on Resonance104.4FM FM and on-line
Wednesday March 11th, 8-9pm
Justine Waddell (actor and screenwriter)
Joanna Hogg (curator and film-maker)
Gareth Evans (curator of film at Whitechapel Art Gallery)
Jonathan Romney (critic and film-maker)
Adam Roberts (curator and film-maker)
Who was Marivaux and why does he matter to lovers of Eric Rohmer's superb cinema?
The BFI are just coming to the end of a 2 month orgy of Rohmer - films that are adored by many for their poised dialogue scenes, where heart searching often leads to unexpected discoveries, where the human heart rarely if ever knows itself. Eric Rohmer's characterisations and plotting have been compared to that found in the plays of Marivaux - who straddled the 17th and 18th Centuries, and was best known for the drama he made for the Comédie-Française in Paris.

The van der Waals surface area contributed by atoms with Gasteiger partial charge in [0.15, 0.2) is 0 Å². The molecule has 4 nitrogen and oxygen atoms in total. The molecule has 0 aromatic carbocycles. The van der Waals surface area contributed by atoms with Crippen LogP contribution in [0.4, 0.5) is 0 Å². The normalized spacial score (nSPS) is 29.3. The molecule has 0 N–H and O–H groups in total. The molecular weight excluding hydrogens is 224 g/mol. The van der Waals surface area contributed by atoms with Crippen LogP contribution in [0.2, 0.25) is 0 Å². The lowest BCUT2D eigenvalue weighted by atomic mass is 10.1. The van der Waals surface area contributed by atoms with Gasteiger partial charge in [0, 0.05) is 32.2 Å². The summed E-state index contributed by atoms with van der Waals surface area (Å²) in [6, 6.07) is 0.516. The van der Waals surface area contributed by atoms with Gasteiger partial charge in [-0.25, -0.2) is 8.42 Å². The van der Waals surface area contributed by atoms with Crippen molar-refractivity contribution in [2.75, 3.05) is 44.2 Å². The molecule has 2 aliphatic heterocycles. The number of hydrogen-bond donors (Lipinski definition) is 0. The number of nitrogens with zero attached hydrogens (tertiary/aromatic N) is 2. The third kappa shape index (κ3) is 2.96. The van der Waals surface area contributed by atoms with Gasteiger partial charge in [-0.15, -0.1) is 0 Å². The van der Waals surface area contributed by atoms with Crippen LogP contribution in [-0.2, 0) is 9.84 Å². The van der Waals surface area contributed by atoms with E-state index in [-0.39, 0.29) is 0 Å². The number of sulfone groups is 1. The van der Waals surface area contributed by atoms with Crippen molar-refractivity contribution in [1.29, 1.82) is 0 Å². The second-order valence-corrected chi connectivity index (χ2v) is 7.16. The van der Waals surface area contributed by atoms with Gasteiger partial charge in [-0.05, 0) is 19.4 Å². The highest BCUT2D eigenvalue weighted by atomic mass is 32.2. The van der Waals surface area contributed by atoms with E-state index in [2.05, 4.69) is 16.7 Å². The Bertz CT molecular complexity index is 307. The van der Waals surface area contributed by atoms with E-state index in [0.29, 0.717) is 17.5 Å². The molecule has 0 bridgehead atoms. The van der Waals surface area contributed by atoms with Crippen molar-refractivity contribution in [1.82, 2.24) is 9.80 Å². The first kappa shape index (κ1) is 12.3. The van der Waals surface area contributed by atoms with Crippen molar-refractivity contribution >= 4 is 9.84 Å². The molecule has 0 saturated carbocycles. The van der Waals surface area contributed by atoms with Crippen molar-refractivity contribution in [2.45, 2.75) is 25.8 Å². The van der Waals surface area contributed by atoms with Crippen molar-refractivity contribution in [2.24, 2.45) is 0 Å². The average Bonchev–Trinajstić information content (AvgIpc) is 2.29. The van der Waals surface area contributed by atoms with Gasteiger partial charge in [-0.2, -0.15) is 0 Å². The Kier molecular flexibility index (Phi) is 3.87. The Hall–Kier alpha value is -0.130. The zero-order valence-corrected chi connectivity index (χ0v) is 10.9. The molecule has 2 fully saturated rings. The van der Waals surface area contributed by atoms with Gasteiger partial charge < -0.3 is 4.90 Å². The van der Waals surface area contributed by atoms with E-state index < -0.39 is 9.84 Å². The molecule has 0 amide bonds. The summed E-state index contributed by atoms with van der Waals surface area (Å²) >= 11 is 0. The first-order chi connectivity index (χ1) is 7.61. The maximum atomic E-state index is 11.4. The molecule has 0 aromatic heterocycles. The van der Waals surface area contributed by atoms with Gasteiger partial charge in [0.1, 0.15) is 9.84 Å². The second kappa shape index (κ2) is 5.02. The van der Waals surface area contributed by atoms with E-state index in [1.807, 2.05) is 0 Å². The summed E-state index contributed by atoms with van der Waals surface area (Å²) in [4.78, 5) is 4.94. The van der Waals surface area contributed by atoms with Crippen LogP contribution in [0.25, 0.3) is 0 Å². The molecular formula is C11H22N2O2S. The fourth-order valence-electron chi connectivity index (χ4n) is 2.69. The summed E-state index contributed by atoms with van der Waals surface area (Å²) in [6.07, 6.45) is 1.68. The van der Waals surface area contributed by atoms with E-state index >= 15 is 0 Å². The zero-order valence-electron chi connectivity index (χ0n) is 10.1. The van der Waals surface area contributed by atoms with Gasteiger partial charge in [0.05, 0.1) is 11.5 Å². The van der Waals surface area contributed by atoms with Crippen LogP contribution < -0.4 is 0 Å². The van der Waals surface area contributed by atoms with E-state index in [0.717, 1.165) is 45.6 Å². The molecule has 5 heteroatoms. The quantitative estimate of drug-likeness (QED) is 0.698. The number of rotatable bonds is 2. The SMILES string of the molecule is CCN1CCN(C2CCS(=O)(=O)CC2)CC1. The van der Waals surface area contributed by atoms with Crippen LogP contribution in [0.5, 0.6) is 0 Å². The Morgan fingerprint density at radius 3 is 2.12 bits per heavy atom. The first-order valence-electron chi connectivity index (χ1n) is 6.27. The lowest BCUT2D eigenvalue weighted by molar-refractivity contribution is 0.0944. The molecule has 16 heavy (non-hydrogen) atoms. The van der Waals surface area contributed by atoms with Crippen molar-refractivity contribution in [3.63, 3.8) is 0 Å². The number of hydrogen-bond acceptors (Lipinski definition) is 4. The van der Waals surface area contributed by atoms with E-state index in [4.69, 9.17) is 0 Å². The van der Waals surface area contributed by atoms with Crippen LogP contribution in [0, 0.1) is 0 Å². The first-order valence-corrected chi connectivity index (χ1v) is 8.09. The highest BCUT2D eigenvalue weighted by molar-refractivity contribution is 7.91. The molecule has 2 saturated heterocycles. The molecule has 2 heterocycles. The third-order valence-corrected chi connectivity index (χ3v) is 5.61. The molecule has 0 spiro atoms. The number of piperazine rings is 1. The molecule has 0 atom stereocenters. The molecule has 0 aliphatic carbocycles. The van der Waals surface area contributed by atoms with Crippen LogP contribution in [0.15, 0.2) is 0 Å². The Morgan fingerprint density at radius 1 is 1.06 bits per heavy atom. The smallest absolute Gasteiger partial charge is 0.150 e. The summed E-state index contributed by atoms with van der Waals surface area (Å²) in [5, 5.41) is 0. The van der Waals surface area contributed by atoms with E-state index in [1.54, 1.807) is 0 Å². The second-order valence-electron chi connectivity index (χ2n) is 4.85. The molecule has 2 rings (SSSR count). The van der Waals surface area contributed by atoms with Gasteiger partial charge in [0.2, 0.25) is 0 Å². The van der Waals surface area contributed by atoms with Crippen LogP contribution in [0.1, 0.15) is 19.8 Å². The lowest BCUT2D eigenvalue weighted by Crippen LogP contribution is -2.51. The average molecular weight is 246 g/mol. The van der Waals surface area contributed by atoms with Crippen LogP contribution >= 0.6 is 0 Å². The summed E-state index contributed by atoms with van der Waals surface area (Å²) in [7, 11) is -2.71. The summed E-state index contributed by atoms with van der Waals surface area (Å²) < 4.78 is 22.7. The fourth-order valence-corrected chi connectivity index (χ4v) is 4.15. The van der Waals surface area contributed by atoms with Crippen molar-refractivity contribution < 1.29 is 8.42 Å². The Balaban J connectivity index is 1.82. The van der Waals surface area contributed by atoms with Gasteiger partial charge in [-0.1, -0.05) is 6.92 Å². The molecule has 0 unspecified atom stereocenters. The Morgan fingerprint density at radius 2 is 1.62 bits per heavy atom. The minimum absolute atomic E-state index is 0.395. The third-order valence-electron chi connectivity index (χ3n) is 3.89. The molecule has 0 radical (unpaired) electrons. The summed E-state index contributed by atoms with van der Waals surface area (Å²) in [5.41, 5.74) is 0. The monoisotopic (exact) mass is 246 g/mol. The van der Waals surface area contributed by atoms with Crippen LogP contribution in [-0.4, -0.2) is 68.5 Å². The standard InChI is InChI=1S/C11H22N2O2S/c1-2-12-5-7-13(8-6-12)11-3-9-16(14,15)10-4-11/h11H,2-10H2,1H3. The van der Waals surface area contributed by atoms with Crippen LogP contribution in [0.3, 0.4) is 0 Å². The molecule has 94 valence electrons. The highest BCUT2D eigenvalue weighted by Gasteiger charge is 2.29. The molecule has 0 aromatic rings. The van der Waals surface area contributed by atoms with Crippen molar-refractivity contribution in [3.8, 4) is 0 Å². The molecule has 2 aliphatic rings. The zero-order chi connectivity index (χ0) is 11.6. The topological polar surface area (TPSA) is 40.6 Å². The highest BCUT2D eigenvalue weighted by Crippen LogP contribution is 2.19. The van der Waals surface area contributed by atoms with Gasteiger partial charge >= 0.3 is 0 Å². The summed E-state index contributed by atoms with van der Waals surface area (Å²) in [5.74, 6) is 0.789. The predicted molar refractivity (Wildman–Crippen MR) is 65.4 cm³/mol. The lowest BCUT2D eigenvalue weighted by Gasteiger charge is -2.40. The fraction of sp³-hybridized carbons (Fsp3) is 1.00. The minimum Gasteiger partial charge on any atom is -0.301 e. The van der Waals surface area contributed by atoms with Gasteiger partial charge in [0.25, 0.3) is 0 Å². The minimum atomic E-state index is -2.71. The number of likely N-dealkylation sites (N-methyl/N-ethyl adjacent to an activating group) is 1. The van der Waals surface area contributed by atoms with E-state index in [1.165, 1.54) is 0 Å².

From his name comes the word 'marivaudage' - which indicates a comedy, with a romantic setting, nuanced dialogue and a concern for fine shades of feeling. This is achieved by means of deft and witty wordplay, perhaps of a rather precious kind. Which all sounds rather like a Rohmer film. This was first suggested by the critic Michel Serceau, although Rohmer resisted this claim in a 1994 Cinema de notre temps edition: Preuves à l'appui (see here)
This radio presentation offers a gathering of film writers, curators, actors and film-makers to read (very informally) through a play by Marivaux and then think about what is revealed - is Marivaux the source of the peculiar and distinctive style that Rohmer offered? The play selected isCareless Vows (originally Les serments indiscrets), translated by John Walters. With many thanks to Methuen.
A preview screening of Rohmer's Le rayon vert (The Green Ray, 1986), currently playing in various venues in a newly restored version, but also available on DVD, is recommended.